also to your pH probe lets start with our build and we’re going to start with our ESP chip so I’m first going to put the connector of the ESP chip on the breadboard then you will see that this VCC reset and CHPD must be connected together so we’re just going to bridge them out on the breadboard is VCC and reset and I’m going to put another link on for between reset and CHPD so there is it the link there all right and then we can take that VCC and just get the wire we can connect to the 3.3 volt of our Arduino board make sure you put it into the correct place then the ground of the ESP chip we can connect to our system ground and let’s put our system ground on this rail of the breadboard remember if you do not know the breadboard the connections on the breadboard please check previous videos where I’ll explain that so the next thing would be to connect Rx and TX so TX of the ESP chip to RX of the Arduino that’s pin 0 and then Rx of the ESP chip goes to TX of the Arduino that pin 1 alright so we basically almost finished with ESP chip just one thing that we must add there is electrolytic capacitor remember the electrolytic capacitor has got a negative port that must go to ground of the ESP and the positive part must go to the VCC of the ESP so I’m just going to put this one on ground there to get it into that VCC and just make sure that it’s into the ground as well so there you go capacitor is in and our next thing is two sensors 10k thermistor so let’s start with that we’re going to connect the 10k thermistor between VCC and let’s make this a VCC rail here are five V VCC rail and 10k resistor just put them together there and we go to ground with that pin then the next one as well another thermistor also to VCC and let’s put it there and then with like other 10k resistor and we just go to ground from there right now that center point let’s make this thermistor one thermistor one this one so we’re going to just be the resistor and the thermistor legs are connected we take that then – I can see in the software I want we connect that to A1 right and then the other one as well so we can take the second thermistor the second thermistor with the thermistor and resistor is connected we take that to A2 will see that’s also in our software like that and then we get to pH probe here is our pH probe so I’m just going to put that to the side and you’ll see this is our analog interface board of the pH probe the analog interface board again is got a 5 volt VCC that we put on our 5 volt rail here and the ground which is a common ground we put on our ground and then the analog output value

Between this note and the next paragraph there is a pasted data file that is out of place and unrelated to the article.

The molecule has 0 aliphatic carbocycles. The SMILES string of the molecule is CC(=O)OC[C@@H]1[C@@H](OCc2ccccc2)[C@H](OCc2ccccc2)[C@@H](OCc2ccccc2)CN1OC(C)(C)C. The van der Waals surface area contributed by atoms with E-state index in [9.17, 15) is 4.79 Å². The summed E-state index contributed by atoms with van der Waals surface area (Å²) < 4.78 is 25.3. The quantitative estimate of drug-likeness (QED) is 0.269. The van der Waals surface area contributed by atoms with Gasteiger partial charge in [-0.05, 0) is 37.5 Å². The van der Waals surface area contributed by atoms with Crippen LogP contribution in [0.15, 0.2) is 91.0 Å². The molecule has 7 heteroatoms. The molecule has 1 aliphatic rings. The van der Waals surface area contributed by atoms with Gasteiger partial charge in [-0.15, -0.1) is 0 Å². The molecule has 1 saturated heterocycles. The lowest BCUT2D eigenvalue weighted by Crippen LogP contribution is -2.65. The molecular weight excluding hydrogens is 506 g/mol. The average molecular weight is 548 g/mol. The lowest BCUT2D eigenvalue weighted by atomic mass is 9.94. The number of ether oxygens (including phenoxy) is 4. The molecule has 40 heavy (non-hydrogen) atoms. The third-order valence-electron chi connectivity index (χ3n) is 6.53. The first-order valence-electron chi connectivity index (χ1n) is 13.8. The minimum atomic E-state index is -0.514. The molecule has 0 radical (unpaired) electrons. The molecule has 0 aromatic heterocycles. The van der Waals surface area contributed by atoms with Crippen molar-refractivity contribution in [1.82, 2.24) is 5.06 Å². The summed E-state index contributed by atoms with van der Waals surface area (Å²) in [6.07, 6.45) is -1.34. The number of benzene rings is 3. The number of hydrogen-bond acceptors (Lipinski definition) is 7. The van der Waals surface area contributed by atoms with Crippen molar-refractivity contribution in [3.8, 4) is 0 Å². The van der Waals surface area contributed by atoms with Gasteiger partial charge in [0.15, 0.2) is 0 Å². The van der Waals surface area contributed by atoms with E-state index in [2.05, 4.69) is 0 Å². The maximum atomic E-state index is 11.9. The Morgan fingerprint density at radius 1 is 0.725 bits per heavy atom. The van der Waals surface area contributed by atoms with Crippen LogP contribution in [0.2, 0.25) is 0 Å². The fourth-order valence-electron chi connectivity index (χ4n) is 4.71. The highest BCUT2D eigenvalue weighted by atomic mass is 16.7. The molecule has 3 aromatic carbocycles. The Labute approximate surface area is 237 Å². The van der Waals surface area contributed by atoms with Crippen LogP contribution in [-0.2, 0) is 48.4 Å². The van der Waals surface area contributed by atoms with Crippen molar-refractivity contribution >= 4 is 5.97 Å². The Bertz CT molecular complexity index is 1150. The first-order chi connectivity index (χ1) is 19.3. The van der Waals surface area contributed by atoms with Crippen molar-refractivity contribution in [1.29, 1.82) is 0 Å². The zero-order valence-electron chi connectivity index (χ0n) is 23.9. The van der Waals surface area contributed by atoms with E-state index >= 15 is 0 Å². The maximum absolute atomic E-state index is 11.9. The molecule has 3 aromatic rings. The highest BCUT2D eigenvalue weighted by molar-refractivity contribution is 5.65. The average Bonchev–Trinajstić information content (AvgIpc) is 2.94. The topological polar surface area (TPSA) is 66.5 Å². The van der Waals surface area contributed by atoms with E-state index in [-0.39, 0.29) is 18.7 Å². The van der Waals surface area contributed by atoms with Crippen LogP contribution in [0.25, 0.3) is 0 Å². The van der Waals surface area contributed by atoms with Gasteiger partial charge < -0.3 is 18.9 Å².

of the analog interface board we put to Ai3 like we specified in our software so now we still need to connect now remember this is our 5 volt rail that we’ve specified here so we’re just going to put a wire from the 5V to our five volt pin on our Arduino, all right and then we still have to connect our ground so we take a wire for the ground which is this bottom rail here so we just put it in there and we take that to ground so you can see there is the complete connection with the two thermistor with our pH probe everything connected very easy to do that keep your connection diagram open next to you when you do that to that part in the video I’m going to go into a little bit more detail into the software today so the first part of the software here you can see that it’s two forward slashes everything behind that like we’ve said in the past is just comments so I’ve given a few comments here at the top and then after that there’s a few things that you must change in your software the first thing is the name of your Wi-Fi network then the second thing is your Wi-Fi password you put it in there and then the next thing is the channel key this one here very important you must get this channel key from ThingSpeak so if we go to ThingSpeak here you will see API keys you can just press on that tab and this will take you to your API keys and this is the API write key so you just copy this key and then you will go back to your Arduino program you will just from there until there paste the key in and that’s the key then so that your Wi-Fi knows exactly where to go and put the data the next point here is your time interval between your samples and you will see I’ve got it at one second here for the just for test purposes now but you will typically change this to the amount of seconds for 10 minutes or for 15 or for 20 minutes depending on the sample interval that you want to use the next thing here is our ThingSeak IP now this IP address stays exactly the same you don’t bother with that and then we have to find a few variables you can see that temperature one we’ve put on the A1 analog port temperature – we’ve put on the A2 analog port and then our pH we’ve put on analog A3 and then again a few variables that we work with yes our calebration factor for our pH probe please check the video on the pH probe to see how to calibrate it I’m not going to do this in detail in this video please check the video on the pH probe if you want to calibrate your pH probe that must be done the next part is the setup so this is our serial communication baud right at 115200 please make sure that you put your serial monitor to baud rate as well at the bottom of the serial monitor you’ll find that then there’s just a little test to test if a Wi-Fi module is working our esp8266 so the next thing is a main loop remember all my software I write in the form of functions that I call from the main loop there’s four main functions that I call from the main loop in this case first I will get the temperature one value then the temperature two value then I will get the pH and then I will send that by the Wi-Fi and then I will wait a certain amount of time I remember the time that you’ve set at the top that variable is going to be placed in this time is